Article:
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   Final Fantasy Tactics A2: Grimoire of the Rift - Staff Review  

Seriously Unserious
by Anna Marie Neufeld

PLATFORM
DS
BATTLE SYSTEM
4
INTERACTION
3
ORIGINALITY
3
STORY
3
MUSIC & SOUND
3
VISUALS
2
CHALLENGE
Moderate
COMPLETION TIME
60-80 Hours
OVERALL
3.5/5
+ Law System overhaul
+ Interesting characters
+ Good mission variety
- Badly paced story
- Recycled graphics/music
- Lack of title variety
Click here for scoring definitions 

   A delinquent boy does what any typical bratty kid doing library detention could do: writes his name in the first book he finds. That one signature transports him into the world of Ivalice, where books are the gate to a wonderful world of fantasy and unimaginable feats. Can a book really hold the key to an entire world? It appears so in Final Fantasy Tactics A2: Grimoire of the Rift, where belief is the strongest force in the universe. Though the game isn't perfect by any standards, it does manage to be a small cut above the rest with a much-improved battle system and a good, if harried, storyline.

   The battle system is a much improved version of the original. It builds upon the first idea, adding new twists and fixing the biggest problems that drove many players away. There are no random battles; all combat comes from either missions or rarely from monsters clearly displayed on the map. Cities have pubs, which give out mission information for a small fee. All but main story jobs have time limits, so don't tarry too much to finish the job. There's a small variety of goals for the missions, with the predominant set being defeat all enemies, defeat one mark, and deliver an item.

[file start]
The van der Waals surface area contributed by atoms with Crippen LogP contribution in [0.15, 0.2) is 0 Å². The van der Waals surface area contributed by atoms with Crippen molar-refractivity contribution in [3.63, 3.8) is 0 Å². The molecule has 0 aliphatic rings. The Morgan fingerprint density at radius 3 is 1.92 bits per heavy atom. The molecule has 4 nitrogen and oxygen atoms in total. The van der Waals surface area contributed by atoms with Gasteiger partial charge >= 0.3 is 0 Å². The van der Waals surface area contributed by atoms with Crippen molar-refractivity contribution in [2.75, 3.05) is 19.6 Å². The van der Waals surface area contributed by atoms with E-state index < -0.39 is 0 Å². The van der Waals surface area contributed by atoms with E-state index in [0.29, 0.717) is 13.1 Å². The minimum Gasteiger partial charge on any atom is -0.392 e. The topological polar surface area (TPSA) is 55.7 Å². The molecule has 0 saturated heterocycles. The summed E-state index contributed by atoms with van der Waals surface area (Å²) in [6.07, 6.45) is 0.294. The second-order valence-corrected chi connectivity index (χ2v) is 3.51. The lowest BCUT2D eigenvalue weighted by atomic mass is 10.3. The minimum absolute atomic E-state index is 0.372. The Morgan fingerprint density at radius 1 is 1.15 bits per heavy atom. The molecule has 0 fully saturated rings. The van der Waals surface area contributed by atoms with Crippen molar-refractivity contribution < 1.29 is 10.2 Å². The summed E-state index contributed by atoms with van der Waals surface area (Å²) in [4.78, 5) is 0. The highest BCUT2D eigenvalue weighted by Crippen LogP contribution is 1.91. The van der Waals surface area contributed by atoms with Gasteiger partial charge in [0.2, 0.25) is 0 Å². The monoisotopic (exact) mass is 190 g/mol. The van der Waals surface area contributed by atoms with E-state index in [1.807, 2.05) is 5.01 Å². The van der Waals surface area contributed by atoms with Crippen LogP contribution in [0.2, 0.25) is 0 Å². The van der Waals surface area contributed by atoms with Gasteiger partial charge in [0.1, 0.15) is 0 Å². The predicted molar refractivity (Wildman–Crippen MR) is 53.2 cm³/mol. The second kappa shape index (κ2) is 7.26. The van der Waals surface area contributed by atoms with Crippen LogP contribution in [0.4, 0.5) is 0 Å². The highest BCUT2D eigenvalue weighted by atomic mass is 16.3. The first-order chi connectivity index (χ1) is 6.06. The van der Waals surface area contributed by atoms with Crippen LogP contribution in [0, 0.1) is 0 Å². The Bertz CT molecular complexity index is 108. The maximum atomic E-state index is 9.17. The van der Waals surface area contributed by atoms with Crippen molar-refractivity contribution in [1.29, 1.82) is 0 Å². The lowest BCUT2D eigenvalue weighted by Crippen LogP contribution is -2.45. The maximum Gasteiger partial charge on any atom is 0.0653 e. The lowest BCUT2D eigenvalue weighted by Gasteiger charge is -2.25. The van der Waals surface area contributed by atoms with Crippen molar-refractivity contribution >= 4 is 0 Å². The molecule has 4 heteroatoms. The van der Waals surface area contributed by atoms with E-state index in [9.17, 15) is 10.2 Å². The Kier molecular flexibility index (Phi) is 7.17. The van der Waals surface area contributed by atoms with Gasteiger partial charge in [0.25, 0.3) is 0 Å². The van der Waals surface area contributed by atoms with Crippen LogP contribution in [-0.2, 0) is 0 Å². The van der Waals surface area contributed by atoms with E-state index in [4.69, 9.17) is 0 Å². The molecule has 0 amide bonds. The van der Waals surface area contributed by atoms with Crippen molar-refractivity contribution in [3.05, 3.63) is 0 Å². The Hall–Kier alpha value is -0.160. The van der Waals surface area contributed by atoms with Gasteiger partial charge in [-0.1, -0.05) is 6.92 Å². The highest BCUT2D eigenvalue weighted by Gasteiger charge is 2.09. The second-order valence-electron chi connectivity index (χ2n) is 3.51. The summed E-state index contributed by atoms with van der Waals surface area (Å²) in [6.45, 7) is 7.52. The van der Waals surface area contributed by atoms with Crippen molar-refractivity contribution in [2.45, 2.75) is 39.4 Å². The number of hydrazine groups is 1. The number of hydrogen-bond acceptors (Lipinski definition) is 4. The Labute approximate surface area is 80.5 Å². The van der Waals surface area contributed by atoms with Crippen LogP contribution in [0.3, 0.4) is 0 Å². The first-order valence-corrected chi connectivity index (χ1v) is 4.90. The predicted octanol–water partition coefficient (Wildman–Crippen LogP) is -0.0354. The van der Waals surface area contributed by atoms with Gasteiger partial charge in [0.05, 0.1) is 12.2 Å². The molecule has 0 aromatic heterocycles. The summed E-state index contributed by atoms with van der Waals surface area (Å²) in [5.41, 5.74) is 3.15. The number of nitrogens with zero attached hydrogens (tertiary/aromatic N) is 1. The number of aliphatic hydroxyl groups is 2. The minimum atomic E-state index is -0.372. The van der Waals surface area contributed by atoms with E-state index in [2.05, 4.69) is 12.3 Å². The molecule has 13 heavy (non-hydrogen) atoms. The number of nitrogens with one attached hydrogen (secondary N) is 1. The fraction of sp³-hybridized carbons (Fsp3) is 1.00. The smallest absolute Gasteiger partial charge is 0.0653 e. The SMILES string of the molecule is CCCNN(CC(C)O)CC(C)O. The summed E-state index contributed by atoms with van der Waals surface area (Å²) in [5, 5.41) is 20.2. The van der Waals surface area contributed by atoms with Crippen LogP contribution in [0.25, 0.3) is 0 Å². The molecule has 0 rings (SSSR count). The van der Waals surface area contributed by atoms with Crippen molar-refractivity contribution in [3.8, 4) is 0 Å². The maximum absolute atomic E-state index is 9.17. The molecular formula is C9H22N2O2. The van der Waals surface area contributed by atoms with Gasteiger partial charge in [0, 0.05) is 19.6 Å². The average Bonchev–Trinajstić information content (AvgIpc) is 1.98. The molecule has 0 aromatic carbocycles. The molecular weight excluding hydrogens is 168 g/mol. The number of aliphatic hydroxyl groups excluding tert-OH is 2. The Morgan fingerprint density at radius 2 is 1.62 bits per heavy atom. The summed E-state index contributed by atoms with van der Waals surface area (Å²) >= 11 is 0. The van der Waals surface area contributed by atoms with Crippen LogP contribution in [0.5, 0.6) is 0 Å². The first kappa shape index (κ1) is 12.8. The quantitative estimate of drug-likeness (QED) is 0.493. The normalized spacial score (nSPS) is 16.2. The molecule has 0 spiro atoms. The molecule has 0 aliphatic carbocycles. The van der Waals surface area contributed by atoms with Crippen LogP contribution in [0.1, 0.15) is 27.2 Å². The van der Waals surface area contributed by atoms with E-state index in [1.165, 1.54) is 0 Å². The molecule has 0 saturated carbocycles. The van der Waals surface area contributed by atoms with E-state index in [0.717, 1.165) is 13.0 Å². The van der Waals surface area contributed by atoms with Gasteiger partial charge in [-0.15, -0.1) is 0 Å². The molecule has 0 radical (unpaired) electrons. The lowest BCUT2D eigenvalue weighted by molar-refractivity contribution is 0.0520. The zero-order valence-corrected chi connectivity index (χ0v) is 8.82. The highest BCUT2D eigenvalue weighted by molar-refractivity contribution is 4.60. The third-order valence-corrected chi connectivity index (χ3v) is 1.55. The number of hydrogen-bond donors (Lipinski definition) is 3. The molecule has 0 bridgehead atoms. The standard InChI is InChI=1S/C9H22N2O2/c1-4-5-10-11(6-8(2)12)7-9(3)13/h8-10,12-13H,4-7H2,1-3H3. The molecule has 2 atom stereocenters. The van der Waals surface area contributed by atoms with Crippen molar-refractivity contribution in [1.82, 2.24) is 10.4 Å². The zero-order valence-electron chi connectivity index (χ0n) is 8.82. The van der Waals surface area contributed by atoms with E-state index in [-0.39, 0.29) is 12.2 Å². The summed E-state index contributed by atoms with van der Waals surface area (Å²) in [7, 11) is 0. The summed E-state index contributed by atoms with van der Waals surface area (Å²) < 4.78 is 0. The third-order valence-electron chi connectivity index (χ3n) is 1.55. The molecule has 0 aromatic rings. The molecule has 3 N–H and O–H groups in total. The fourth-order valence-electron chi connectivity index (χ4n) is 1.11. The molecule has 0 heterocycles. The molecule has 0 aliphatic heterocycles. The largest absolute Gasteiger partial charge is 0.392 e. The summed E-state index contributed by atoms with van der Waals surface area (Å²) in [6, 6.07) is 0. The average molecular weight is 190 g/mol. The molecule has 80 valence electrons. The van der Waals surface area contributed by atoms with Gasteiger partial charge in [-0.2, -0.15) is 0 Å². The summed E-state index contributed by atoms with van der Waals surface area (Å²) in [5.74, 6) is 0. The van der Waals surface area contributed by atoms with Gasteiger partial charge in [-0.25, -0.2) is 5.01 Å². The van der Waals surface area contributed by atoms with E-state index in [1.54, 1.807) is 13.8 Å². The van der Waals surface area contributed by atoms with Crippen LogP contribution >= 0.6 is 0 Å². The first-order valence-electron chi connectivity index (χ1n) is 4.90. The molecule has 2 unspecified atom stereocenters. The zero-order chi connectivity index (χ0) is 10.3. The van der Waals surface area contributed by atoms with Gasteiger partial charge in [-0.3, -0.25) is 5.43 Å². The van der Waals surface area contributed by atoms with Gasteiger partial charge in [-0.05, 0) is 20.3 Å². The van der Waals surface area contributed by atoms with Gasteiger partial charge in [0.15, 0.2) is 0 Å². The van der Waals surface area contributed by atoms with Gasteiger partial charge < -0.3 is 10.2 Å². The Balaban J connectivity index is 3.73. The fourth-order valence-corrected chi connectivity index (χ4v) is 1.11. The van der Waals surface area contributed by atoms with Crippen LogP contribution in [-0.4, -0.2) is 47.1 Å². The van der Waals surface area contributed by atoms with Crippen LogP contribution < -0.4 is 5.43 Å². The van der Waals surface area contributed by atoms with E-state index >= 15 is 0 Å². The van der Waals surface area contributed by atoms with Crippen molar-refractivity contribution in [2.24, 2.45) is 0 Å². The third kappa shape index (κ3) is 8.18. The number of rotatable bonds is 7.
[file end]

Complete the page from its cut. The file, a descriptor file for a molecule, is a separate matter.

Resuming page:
Once combat has begun, it's typical tactical RPG with a flair. At the outset of the battle, a goal and the battle's law is declared. Who will enter the battlefield is chosen, and their jobs and equipment can be changed, and a clan privilege is chosen. Laws are static to each battle; if a player resets and re-enters the battle, the same law will be in place. The laws are generally contextual to the battle -- if the enemies are all casters, a law barring debuffs or missing (silence is notoriously fickle) may be in place. If the player holds the law, they receive a bonus at the end of the battle. If a law is broken, the clan loses their privilege and cannot revive KOed members. Most laws can be avoided simply by choosing the right set of job classes, and sometimes it's prudent simply to throw caution to the wind and break the law anyways. Beyond the laws, the combat system is very standard tactical fare with grid-based movement. Attacks are more effective when beside or behind the target, including magical attacks.

Snap Breaking the Law

   The rewards for defeating opponents as well as completing quests are bazaar items. These combine together in a variety of recipes at a shop. Once the items have been entered into the bazaar in the right mixture (recipes will be light up on the list when the player has the correct ingredients), the player can then purchase the new armour and equipment. To learn new abilities, characters must equip pieces that teach their current job something new -- this idea has been seen before in several Final Fantasy games. Abilities from new equipment are usable immediately, but they must be mastered before being available for use when the equipment is replaced. Ability Points (AP) are rewarded as quests are completed; when the ability has been fully mastered, the game informs the player. Though only a core set of jobs are available from the outset, doing missions will reveal new jobs, but only by mastering abilities will each new job become available to a character. Not every race has access to all jobs, so it is wise to gather a team with a variety of races. Units not in battle do not gain experience, but always gain AP.